We went to dinner at a restaurant new to us, but not fancy schmancy. We had great food and good conversation. Apparently, we made a good choice to eat early, as the line was out the door with people wanting to get in as we left. After dinner, we walked across the parking lot for a leisurely stroll through Hobby Lobby. Jerry mentioned he hoped I wasn’t disappointed that this was not romantic enough.
I told him to stop right there. Romance, in my humble opinion, is very individualized to the couple. If we had reservations for dinner and dancing, I would feel uncomfortable as I am not a dancer. If we went to a 5-star restaurant where the waiter puts the napkin on my lap, I’d be nervous and giggling all evening. What we did was perfect for us, our budget, and the pace of life. And best of all, he took the time and initiative to make the plan. Now that’s romantic!
To me, romance means we spend time together that is meaningful to us as a couple. It may revolve around a holiday, or it may be around a table playing a game. It might be taking a walk around the neighborhood in the evening as we hold hands and enjoy the sunset. Sometimes it is a quiet evening of reading.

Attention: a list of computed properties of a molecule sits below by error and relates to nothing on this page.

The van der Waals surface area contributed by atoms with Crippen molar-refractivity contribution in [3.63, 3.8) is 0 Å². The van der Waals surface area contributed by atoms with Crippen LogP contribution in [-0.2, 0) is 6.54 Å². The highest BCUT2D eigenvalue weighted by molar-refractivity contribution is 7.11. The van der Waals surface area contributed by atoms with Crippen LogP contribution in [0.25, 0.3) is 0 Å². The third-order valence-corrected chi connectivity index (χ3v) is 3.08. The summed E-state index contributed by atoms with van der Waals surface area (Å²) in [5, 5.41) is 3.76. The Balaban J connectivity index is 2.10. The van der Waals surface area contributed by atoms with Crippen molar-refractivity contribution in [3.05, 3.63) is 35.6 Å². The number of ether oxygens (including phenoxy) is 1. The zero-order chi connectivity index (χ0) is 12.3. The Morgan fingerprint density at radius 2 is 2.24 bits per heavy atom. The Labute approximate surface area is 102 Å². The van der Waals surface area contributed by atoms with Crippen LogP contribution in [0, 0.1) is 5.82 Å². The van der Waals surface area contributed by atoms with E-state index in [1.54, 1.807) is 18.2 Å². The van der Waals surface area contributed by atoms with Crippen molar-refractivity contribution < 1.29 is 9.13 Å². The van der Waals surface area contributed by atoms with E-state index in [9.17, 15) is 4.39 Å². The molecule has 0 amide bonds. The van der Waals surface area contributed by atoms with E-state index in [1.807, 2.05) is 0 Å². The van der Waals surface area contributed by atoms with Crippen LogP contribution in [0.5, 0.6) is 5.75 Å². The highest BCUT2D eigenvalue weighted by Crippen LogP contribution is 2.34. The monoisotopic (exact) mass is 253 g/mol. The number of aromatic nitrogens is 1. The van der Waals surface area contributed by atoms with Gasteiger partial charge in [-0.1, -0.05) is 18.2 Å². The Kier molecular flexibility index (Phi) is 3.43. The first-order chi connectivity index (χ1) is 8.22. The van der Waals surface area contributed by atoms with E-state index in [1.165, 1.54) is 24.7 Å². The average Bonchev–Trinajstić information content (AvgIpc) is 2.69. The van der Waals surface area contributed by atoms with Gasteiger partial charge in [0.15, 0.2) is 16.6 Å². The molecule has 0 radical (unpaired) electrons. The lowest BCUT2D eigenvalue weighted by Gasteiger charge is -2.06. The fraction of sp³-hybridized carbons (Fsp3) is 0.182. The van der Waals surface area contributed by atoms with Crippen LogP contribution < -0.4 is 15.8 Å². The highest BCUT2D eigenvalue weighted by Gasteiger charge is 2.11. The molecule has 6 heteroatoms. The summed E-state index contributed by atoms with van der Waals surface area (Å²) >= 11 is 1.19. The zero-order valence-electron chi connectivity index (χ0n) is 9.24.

I learned about the book from an author interview on the radio. Part of the appeal for me was this is one of the first, if not the first book written on the Song of Songs by a woman. I told Jerry about it and we have been reading it the last couple of weeks. Our first read-through was each on our own. Now, we want to reread it together.
The author writes with an engaging sitting across the table from you, voice that draws one in. She treats this unique book in God’s Word with great respect and research and helps us understand what the strange language of that culture means. Sharon Jaynes also shares a bounty of tips to help you improve and grow in your marriage, both in day-to-day interactions and in times of intimacy. Jerry and I are each finding ways to improve our communication, romance, and marriage. We are sure you will too. If you’ve read the book, or get it to read now I’d love to hear your thoughts.
What does romance look like in your relationship (G rated comments only please)?